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Labor & Employment Resources
- What Can Labor And Employment Attorneys Help With
- Are Full-Time Employees Entitled to Paid Vacation & Sick Leave?
- How Do I Know if I Am an At-Will Employee?
- Is it Legal for My Employer to Retaliate Against Me?
- How Can I Appeal if My Unemployment Claim Is Denied?
- Am I Entitled to Overtime?
- More Labor & Employment Articles
Employment Law Frequently Asked Questions
When Can My Employer Fire Me
To give a short answer, it depends. There are two basic types of employees in America: at will employees and contract employees. If you signed a contract that guaranteed you employment for a period of time, your employer is bound by it. If you were fired in violation of the contract's terms, you can sue for back pay and interest. However, most employees work on an at will basis. This means that the employer can fire them at any time for any reason. An experienced employment lawyer can sometimes defeat this rule by arguing that the employer's conduct established a de facto contract.
Does My Right To Free Speech Extend To The Workplace
In most situations, the First Amendment applies only to actions taken by the government. As a result, employers can limit the free speech rights of their employees. In some cases, however, these limits could constitute illegal discrimination. If you believe that your right to express yourself was limited because of your race, gender, nationality or religion, you should contact an attorney immediately.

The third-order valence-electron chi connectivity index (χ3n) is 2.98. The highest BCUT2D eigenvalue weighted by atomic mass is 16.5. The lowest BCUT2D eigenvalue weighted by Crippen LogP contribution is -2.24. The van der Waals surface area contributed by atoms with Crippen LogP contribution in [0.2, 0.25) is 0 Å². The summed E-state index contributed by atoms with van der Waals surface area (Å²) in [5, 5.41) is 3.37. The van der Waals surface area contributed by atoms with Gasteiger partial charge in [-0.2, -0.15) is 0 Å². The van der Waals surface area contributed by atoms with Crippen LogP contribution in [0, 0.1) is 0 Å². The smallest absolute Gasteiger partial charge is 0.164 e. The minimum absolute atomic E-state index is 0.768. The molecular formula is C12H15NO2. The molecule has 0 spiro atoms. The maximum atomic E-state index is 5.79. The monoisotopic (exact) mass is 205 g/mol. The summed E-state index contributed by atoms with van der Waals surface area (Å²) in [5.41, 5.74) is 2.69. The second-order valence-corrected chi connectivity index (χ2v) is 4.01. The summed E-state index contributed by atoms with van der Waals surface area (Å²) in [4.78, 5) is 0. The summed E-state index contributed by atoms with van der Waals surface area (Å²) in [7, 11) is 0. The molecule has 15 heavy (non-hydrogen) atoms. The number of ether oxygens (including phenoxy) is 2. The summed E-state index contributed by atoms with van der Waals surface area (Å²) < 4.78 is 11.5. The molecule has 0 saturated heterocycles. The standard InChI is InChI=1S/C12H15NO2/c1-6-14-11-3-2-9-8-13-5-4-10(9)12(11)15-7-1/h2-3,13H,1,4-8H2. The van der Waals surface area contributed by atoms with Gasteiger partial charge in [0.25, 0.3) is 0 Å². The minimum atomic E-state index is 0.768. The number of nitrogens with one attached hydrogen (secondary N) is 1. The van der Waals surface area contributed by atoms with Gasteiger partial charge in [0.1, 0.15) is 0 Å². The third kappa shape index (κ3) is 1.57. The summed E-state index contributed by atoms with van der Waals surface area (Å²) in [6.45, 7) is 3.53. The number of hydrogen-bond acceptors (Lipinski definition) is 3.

Are There Rules Governing Overtime And Breaks
Numerous federal statutes, including the Fair Labor Standards Act of 1938, require employers to follow certain rules regarding overtime pay and fair compensation. Many states have local rules that offer even greater protection. Do not simply assume that major corporations always follow the rules. In recent years, numerous companies have lost class action suits related to labor violations. If you have doubts about a company policy, you should contact an attorney.
Does My Boss Have To Pay My Medical Bills
Under the rules of workers' compensation, employers are responsible for any work-related injuries. This means that if you were acting on your employer's behalf when the injury occurred, you are entitled to compensation. In some cases, an attorney can help you target a third-party, allowing you to recover amounts far in excess of a workers' compensation settlement.
Contact An Attorney
While this article provides a good starting point for understanding your rights, only a qualified employment lawyer can adequately address the unique facts of your case. If you believe an employer violated your rights, you should contact an attorney today.